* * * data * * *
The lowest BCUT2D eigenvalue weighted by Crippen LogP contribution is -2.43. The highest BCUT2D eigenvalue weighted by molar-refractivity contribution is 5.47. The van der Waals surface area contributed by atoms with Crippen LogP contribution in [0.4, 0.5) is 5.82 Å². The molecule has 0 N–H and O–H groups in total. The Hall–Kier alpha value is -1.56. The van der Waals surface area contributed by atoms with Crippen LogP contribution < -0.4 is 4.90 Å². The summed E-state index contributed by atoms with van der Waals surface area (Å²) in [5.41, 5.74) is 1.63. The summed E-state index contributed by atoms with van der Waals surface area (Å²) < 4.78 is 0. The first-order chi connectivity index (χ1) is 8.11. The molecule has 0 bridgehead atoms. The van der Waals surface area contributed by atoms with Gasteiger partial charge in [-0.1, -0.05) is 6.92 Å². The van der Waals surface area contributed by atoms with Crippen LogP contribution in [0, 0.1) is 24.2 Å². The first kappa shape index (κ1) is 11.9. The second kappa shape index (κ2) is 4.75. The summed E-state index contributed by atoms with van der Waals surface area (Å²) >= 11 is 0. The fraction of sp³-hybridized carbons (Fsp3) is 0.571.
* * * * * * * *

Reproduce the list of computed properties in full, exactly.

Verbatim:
The lowest BCUT2D eigenvalue weighted by Crippen LogP contribution is -2.43. The highest BCUT2D eigenvalue weighted by molar-refractivity contribution is 5.47. The van der Waals surface area contributed by atoms with Crippen LogP contribution in [0.4, 0.5) is 5.82 Å². The molecule has 0 N–H and O–H groups in total. The Hall–Kier alpha value is -1.56. The van der Waals surface area contributed by atoms with Crippen LogP contribution < -0.4 is 4.90 Å². The summed E-state index contributed by atoms with van der Waals surface area (Å²) in [5.41, 5.74) is 1.63. The summed E-state index contributed by atoms with van der Waals surface area (Å²) < 4.78 is 0. The first-order chi connectivity index (χ1) is 8.11. The molecule has 0 bridgehead atoms. The van der Waals surface area contributed by atoms with Gasteiger partial charge in [-0.1, -0.05) is 6.92 Å². The van der Waals surface area contributed by atoms with Crippen LogP contribution in [0, 0.1) is 24.2 Å². The first kappa shape index (κ1) is 11.9. The second kappa shape index (κ2) is 4.75. The summed E-state index contributed by atoms with van der Waals surface area (Å²) >= 11 is 0. The fraction of sp³-hybridized carbons (Fsp3) is 0.571.